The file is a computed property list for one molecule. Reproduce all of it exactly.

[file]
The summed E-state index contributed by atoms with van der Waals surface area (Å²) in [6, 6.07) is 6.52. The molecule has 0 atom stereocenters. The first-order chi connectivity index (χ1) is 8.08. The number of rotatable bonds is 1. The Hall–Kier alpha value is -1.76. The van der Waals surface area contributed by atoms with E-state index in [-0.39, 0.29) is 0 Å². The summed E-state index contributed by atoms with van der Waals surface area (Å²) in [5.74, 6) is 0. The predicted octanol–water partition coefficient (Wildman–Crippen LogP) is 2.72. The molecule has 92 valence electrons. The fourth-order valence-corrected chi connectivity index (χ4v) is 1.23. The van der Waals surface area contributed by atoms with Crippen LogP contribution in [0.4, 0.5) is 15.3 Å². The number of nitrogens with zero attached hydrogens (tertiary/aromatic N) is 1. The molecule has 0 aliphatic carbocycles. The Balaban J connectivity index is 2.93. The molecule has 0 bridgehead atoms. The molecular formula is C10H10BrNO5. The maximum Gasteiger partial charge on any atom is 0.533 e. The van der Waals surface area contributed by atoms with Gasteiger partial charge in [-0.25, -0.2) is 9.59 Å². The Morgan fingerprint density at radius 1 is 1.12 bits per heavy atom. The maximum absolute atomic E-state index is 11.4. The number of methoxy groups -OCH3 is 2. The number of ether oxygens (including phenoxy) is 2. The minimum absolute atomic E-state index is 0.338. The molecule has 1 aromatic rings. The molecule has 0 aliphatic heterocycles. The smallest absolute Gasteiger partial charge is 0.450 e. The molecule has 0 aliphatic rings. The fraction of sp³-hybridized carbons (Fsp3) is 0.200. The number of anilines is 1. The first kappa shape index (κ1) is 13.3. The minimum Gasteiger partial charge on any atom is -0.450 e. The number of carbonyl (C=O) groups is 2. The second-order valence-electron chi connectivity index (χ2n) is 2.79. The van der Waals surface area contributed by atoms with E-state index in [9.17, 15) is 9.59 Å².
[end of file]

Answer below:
The summed E-state index contributed by atoms with van der Waals surface area (Å²) in [6, 6.07) is 6.52. The molecule has 0 atom stereocenters. The first-order chi connectivity index (χ1) is 8.08. The number of rotatable bonds is 1. The Hall–Kier alpha value is -1.76. The van der Waals surface area contributed by atoms with E-state index in [-0.39, 0.29) is 0 Å². The summed E-state index contributed by atoms with van der Waals surface area (Å²) in [5.74, 6) is 0. The predicted octanol–water partition coefficient (Wildman–Crippen LogP) is 2.72. The molecule has 92 valence electrons. The fourth-order valence-corrected chi connectivity index (χ4v) is 1.23. The van der Waals surface area contributed by atoms with Crippen LogP contribution in [0.4, 0.5) is 15.3 Å². The number of nitrogens with zero attached hydrogens (tertiary/aromatic N) is 1. The molecule has 0 aliphatic carbocycles. The Balaban J connectivity index is 2.93. The molecule has 0 bridgehead atoms. The molecular formula is C10H10BrNO5. The maximum Gasteiger partial charge on any atom is 0.533 e. The van der Waals surface area contributed by atoms with Gasteiger partial charge in [-0.25, -0.2) is 9.59 Å². The Morgan fingerprint density at radius 1 is 1.12 bits per heavy atom. The maximum absolute atomic E-state index is 11.4. The number of methoxy groups -OCH3 is 2. The number of ether oxygens (including phenoxy) is 2. The minimum absolute atomic E-state index is 0.338. The molecule has 1 aromatic rings. The molecule has 0 aliphatic heterocycles. The smallest absolute Gasteiger partial charge is 0.450 e. The molecule has 0 aliphatic rings. The fraction of sp³-hybridized carbons (Fsp3) is 0.200. The number of anilines is 1. The first kappa shape index (κ1) is 13.3. The minimum Gasteiger partial charge on any atom is -0.450 e. The number of carbonyl (C=O) groups is 2. The second-order valence-electron chi connectivity index (χ2n) is 2.79. The van der Waals surface area contributed by atoms with E-state index in [9.17, 15) is 9.59 Å².